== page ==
Some have adapted better, but others got stuck and are refusing to speak Slovak. “It all depends on how they coped with the fact of their leaving. Some of them do not want to accept that they have been taken out of their homes, and do not want to speak Slovak. They say they find it pointless, because they will soon be going home anyway,” the teacher says. She recalls a boy from Odessa who showed her photos of himself surfing. A child that didn’t know life without the sea now has to get accustomed to life in an inland country – his home, friends, and all interests have all been taken away from him.
Two sisters from Kyiv attend the camp, They came to Slovakia immediately after Ukraine was attacked. Neither of them wanted to speak. Not Slovak or even Ukrainian. The younger one was in the first grade and fiercely resisted going to school. She wanted to fight, didn’t want to let anyone near her, responded by shouting and crying.
Malgotova would take her to her office, where they would draw together. The teacher drew a city – streets and roads. The six-year-old girl drew in blood stains, broken windows, people with machine guns.
“Once she let all that out of her, she started to communicate a little,” the teacher says. Her older sister doesn’t speak either, but the teacher considers it a great success that she recently smiled at her. “It is not realistic to ask children with this type of trauma to learn Slovak,” she says.
Hundreds of refugees from Ukraine have already passed through the Zilina refugee camp. Renata Dubec and her husband opened the camp when the war started. At first, they provided for basic needs such as food, heat, and shelter. “Later we started looking for long-term accommodation, then jobs. Even before we hit that point, an important need presented itself – language courses,” explains Renata Dubec.
So far some 700 Ukrainians have gone through the intensive course, studying Slovak for 90 minutes a day. “We found out that many mothers want to attend the courses, but they have nowhere to place their little children, because they haven’t been accepted in nursery schools,” she says. That prompted them to start providing child care for the children of mothers attending the courses.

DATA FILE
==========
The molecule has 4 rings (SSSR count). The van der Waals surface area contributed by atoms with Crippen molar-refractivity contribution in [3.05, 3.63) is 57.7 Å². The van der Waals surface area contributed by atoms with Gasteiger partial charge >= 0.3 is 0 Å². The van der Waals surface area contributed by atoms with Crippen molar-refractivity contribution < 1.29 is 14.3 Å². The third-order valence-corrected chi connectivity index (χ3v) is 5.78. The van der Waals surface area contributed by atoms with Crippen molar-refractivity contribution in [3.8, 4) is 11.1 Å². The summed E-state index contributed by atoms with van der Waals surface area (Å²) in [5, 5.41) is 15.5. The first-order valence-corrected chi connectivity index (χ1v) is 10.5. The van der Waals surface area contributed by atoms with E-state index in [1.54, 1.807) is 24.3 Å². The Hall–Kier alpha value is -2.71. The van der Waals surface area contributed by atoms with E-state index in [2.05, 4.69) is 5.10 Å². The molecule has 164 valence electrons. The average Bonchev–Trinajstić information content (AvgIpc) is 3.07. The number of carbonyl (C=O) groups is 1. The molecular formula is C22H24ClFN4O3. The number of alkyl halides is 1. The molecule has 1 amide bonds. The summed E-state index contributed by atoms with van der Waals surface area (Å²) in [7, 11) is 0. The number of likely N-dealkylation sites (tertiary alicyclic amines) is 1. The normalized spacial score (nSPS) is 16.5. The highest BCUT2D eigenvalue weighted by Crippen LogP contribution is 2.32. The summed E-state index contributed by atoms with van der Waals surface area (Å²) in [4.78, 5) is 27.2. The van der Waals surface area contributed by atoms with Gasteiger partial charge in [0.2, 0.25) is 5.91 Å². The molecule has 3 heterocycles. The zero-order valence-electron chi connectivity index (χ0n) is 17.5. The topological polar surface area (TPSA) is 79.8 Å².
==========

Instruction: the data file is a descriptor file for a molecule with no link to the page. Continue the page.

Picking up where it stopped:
But it’s not just adults who need language courses. “Children in Zilina can get into schools easily. But they have a problem with adaptation,” Dubec says. They don’t understand Slovak, so they typically sit at their desks quietly, as Slovak kids learn geography.
More Ukrainian Pupils in September?
And so some 400 children from Ukraine joined the day camp in Zilina.Each week, up to 120 kids attend. Some only go to the camp for a week, but there are also many who stay for the full five weeks of planned activities. In the morning they have Slovak classes in the classroom; afternoons there are activities aimed at learning Slovak indirectly.
Even after spending close to six months in another country, many children still don’t really speak Slovak. Many children in the camp have never attended a Slovak school. Data all over Slovakia show a similar picture. The Center for Education Analysis estimates that more than half of the refugee children are not attending any elementary school in Slovakia. In May, almost 8,000 children were attending Slovak schools, but the total number of children with temporary protection in Slovakia is twice as large.